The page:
11/07/2013 04:35 pm ET Updated Jan 23, 2014

What Is Speaker Boehner Waiting for on ENDA?

As we debated -- and ultimately passed -- the Employment Nondiscrimination Act (ENDA) this week, I discovered something fascinating: Americans were frankly surprised to learn that in the majority of states, it's still perfectly legal to fire someone because they're gay. You can be a hard worker, show up on time, and get exemplary performance reviews, but in 33 states in this country, you can still be fired if your boss discovers that you're gay or transgender, and there's nothing you can do about it.

In fact, in one recent poll, eight in 10 Americans believe that it is already illegal under federal law to fire or refuse to hire someone because of their sexual orientation or gender identity. It's not. But just the fact that a vast majority of Americans think ENDA is already the law is evidence of how obviously right it is that we finish the job and make ENDA the law.

After decades of struggle, we have achieved a number of huge victories in rapid succession-ending Don't Ask Don't Tell; overturning the federal ban on same-sex marriage; the achievement of marriage equality in an increasing number of states, including this year in my home state of Minnesota.

Equality in the workplace is something Minnesota achieved two decades ago when we outlawed discrimination based on sexual orientation or gender identity. At the time, only a few states prohibited discrimination based on sexual orientation, and Minnesota was the first to include protections for transgender workers.

For LGBT Minnesotans, having that law in place has meant that they don't have to live in fear of being fired, or discriminated against in hiring, just because of who they are, or whom they love. But if you're an LGBT American living in one of the states without these protections, very little has changed.

Some in Congress, including House Speaker John Boehner, oppose ENDA because, they claim, it will cause frivolous lawsuits and hurt businesses. The Minnesota experience shows that those fears are unfounded. There has not been a flood of lawsuits, because the rights of LGBT Minnesotans are widely respected. And, as home to 19 Fortune-500 companies, Minnesota has become an ever better place to work and do business.

Last year, a vice president from Minnesota-based General Mills, one of the world's largest food companies with 35,000 employees, explained to a Senate committee why the company supports extending the same legal protections that Minnesotans enjoy to workers across America, saying the company's policy of inclusion has contributed to its innovation and growth.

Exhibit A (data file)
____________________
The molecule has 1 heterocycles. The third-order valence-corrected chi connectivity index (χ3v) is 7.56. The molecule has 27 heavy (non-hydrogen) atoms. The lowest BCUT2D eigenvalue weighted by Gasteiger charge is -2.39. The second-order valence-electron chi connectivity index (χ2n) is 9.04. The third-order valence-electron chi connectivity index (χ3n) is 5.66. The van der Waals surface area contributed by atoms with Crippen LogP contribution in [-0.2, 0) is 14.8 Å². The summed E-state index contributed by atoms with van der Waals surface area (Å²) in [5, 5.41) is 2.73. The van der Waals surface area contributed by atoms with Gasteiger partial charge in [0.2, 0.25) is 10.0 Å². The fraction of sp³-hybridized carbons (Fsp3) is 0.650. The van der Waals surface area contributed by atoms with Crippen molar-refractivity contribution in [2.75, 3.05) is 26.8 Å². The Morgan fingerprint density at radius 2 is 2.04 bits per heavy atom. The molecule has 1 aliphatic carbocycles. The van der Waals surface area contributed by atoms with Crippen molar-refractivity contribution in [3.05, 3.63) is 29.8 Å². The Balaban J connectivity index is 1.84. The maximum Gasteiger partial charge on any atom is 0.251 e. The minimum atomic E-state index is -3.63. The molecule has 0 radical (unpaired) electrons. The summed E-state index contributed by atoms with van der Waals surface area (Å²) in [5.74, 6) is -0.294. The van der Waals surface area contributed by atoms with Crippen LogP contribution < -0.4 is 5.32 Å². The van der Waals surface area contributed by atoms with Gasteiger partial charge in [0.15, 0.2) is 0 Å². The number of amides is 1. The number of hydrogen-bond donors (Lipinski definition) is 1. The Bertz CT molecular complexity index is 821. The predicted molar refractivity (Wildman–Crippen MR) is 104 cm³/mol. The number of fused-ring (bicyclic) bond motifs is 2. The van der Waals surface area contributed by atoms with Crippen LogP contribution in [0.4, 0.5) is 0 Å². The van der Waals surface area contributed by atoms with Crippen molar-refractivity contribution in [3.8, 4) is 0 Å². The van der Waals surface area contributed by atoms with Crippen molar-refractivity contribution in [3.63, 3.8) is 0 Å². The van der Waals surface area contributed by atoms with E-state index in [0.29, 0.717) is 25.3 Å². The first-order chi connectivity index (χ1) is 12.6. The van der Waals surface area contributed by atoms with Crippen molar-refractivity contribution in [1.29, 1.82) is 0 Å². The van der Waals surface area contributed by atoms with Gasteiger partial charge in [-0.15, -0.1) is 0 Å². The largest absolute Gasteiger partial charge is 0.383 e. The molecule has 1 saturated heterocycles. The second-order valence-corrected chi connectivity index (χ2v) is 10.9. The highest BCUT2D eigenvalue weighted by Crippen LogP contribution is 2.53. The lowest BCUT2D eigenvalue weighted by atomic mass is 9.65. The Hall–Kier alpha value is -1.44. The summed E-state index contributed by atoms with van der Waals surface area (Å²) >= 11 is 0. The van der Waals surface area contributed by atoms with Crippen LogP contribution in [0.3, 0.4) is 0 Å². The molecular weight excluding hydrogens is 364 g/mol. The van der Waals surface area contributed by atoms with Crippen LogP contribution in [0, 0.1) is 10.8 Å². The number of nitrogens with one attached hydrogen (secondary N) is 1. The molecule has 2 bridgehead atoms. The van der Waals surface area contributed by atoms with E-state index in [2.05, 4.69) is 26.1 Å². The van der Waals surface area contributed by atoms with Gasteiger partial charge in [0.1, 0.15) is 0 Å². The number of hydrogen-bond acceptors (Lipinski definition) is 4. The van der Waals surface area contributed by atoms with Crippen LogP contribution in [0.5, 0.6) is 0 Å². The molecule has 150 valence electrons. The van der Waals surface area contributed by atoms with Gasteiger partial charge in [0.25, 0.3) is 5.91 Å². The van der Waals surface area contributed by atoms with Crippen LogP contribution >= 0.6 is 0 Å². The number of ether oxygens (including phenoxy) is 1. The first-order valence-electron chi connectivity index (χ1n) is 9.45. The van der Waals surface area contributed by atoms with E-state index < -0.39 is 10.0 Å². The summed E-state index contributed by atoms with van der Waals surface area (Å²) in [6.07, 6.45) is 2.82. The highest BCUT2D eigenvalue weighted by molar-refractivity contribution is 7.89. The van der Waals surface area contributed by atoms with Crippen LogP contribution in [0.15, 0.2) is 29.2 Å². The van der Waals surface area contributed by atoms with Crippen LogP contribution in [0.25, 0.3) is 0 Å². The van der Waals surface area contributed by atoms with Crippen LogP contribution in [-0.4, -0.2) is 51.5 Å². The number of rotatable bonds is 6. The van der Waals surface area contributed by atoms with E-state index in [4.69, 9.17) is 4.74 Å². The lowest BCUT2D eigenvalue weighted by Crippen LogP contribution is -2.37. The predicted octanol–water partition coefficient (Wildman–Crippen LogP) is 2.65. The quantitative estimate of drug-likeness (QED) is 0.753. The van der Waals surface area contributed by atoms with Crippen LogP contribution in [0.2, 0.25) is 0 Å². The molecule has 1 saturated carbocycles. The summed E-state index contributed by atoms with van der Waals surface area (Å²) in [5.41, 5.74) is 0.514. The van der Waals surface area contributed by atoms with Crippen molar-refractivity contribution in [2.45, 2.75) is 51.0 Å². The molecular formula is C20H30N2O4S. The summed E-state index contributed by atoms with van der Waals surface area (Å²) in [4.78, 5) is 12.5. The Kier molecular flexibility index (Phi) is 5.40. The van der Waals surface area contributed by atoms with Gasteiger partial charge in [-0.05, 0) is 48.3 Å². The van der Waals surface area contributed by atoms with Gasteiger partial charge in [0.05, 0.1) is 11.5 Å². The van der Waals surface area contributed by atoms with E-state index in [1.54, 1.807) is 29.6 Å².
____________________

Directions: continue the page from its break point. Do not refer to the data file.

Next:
"Employees who are members of the GLBT community are incredible contributors to our enterprise," he told the committee. "Absent their unique perspectives, talents, and gifts, we would be less competitive and successful. Simply said, talent matters. Now more than ever, American business needs to leverage the ingenuity of all sectors for our nation. Discriminatory barriers to top talent just don't make business sense."

Many other large Minnesota-based employers -- Target, Supervalu, U.S. Bancorp, Xcel Energy, Medtronic, 3M, Cargill, Best Buy -- have benefited from having similar company-wide policies in place.

Minnesota's small businesses also have seen benefits. Nancy Lyons, who owns a small, 70-person Minneapolis software business says that the protections and peace of mind that her employees get from not living in fear positively impacts every aspect of their lives, from their productivity at work to their family lives.

It is long past time that LGBT employees around the country be guaranteed the same rights that they have had in Minnesota for 20 years. In Minnesota, our law has given LGBT Minnesotans peace of mind and freedom from discrimination at work and improved the overall climate in our state for those individuals, for families, and for businesses.

Americans should cheer the Senate passage of ENDA this week, and the incredible progress we have made in recent years on LGBT rights across the country. So Mr. Speaker, what are you waiting for?